CNMI ARRIVALS DROP 30 PERCENT IN MAY

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By John Ravelo

SAIPAN, CNMI (Saipan Tribune, June 15) - Tourist
inflow to the Commonwealth suffered another setback as May arrivals made history
as the lowest so far this financial year, according to the Marianas Visitors
Authority.

The number of Japanese travelers, meanwhile, declined to its
lowest level in over a decade, with the MVA reporting that the figure is worse
than the post-Sept, 11, 2001 tally.

With the exception of travelers from Guam, all other market
groups-Japan, Korea, United States, and China-posted negative performance during
the month of May 2003, a disgrace to the annual celebration of the CNMI Tourism
Month.

The MVA report, released Friday, disclosed that the CNMI played
host to 27,043 visitors during the CNMI Tourism Month of May. This, even as the
government and other travel industry players organized various tourist-luring
activities throughout the month.

Overall, the May 2003 arrivals tally represented a decline of
29.97 percent compared with the total number of visitors during the same month
last year.

The MVA said, however, that year-to-date figure indicates an
actual growth in arrival statistics of about 19.23 percent from the previous
year's tally.

Visitor arrivals had tremendous showing in the first few months
beginning October 2002. The devastation of Guam by Supertyphoon Pongsona in
December also diverted Guam-bound travelers to the CNMI from December 2003 to
February 2003, as indicated by the MVA's encouraging monthly tally.

The per-month tourism statistical report, however, started
nose-diving in March as an apparent result of the travel scare associated with
the outbreak of the dreaded Severe Acute Respiratory Syndrome, or SARS.

In May 2003, Japanese visitors to the CNMI numbered 16,393,
lower by about 35 percent from the year-ago's 25,247 tourists.

"Our MVA Japan Office reported that the decrease is
attributed to the industry-wide devastation caused by SARS, with potential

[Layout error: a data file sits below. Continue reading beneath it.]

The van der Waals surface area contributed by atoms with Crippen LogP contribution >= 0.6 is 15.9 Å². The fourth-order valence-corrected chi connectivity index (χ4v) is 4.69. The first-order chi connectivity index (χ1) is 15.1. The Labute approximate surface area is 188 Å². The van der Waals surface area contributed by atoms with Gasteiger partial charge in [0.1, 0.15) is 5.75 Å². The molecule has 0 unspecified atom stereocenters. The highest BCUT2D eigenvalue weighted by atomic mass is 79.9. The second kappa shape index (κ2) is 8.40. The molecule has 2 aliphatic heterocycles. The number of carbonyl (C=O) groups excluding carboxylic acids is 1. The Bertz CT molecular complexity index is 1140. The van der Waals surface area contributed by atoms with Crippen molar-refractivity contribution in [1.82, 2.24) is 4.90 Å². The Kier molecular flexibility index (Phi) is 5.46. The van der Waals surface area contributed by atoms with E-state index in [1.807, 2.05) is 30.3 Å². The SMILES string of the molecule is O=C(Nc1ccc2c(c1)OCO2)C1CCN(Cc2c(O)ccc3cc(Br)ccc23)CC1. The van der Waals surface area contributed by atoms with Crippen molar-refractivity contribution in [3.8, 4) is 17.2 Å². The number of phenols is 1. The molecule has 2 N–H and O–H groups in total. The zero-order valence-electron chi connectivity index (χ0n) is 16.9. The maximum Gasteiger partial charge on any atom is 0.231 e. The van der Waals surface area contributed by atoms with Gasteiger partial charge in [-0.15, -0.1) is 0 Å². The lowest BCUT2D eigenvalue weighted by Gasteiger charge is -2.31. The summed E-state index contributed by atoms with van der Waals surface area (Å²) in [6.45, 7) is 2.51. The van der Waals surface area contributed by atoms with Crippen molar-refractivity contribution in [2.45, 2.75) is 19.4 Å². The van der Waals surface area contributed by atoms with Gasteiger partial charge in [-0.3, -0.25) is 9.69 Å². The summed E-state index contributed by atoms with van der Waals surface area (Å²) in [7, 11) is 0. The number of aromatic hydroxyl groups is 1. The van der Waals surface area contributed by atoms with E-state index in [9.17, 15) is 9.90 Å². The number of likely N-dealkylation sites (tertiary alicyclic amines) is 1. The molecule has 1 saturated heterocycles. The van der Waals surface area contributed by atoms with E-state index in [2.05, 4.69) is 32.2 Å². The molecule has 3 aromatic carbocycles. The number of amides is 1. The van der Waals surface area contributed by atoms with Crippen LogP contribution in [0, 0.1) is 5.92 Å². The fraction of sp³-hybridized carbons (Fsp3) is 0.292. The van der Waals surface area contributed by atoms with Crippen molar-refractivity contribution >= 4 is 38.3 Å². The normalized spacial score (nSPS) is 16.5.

Japanese travelers preferring to defer travel as a result of the fear and
uncertainty associated with the SARS outbreak in Asia and North America,"
MVA managing director Jonas Ogren stated in a report.

Ogren described the month as "disastrous" for the
Japanese travel industry, but added that its impact to the CNMI was less
dramatic compared to other destinations. In April, Ogren said Japanese arrivals
to the following destinations plunged severely worse: Singapore, 75 percent;
Taiwan, 57 percent; China, 55 percent; and Malaysia, 44 percent.

The MVA said Japanese outbound travels worldwide in April 2003
declined by 41.96 percent, the second consecutive month the traveling market
showed negative performance.

"Based on our MVA Japan Office's monthly report for May
2003, it stated that the last time the April count fell to the 720,000-level was
in 1989 to 719,827, making the drop in the number of travelers far worse than
that which followed the September 11 incident which fell to 860,698 in October
2001," Jonas stated. "Additionally, the rate of decrease nearly
matched the negative 43.81 percent in November 2001."

The SARS problem also affected the aviation industry. Ogren said
Northwest and Continental Airlines flew to Saipan last month only 24 and 23
times respectively, instead of their regular daily flights. For Narita-Saipan
flights, Japan Airlines changed its aircraft from 747 to DC-10 that has smaller
seating capacity.

China, which had promised to be a surging tourism market for the
CNMI last year, was the most affected by the SARS problem in terms of arrival
percentage last month, as the government imposed a travel ban on those coming
from the country. SARS was believed to have originated from a town in China.

Consequently, direct flights from China Southern Airlines were
suspended effective April. The decline in Chinese arrivals in May skyrocketed to
95 percent. The CNMI played host to only 38 travelers from China during the
month under review.

The number of travelers form Hong Kong, another SARS-infected
market, dropped by 52 percent last month with 163 arrivals, while Taiwan's 32
visitors reflected a 77 percent decline.

Even visitors from the U.S. mainland went down by a considerable
40 percent, totaling only 2,076.

Another major market-Korea-posted a modest drop in arrival
figures for the month, with 5,692 visitors. Ogren said the 5-percent decline
indicated that the SARS problem had minimal impact on Koreans' outbound travel.
"In May 2003, Asiana Airlines brought in six flights in addition to its
daily flights."

Guam visitors, meanwhile, slightly increased by one percent,
totaling 1,869 during the CNMI Tourism Month.

The MVA had earlier projected the negative impact of SARS on
worldwide travel. Eventually, MVA chair Dave Sablan had disclosed that the CNMI
would strengthen other tourism markets, including Europe.

Germany, which occupied the Northern Marianas in the early
1900's, is among the markets being eyed by the MVA. Saying that Germans are
"good travelers" because they stay on destinations from a month to
six, the MVA hoped that they are likely to travel in the CNMI due to strong
historical ties.

June 16, 2003

Saipan Tribune: http://www.tribune.co.mp/ 

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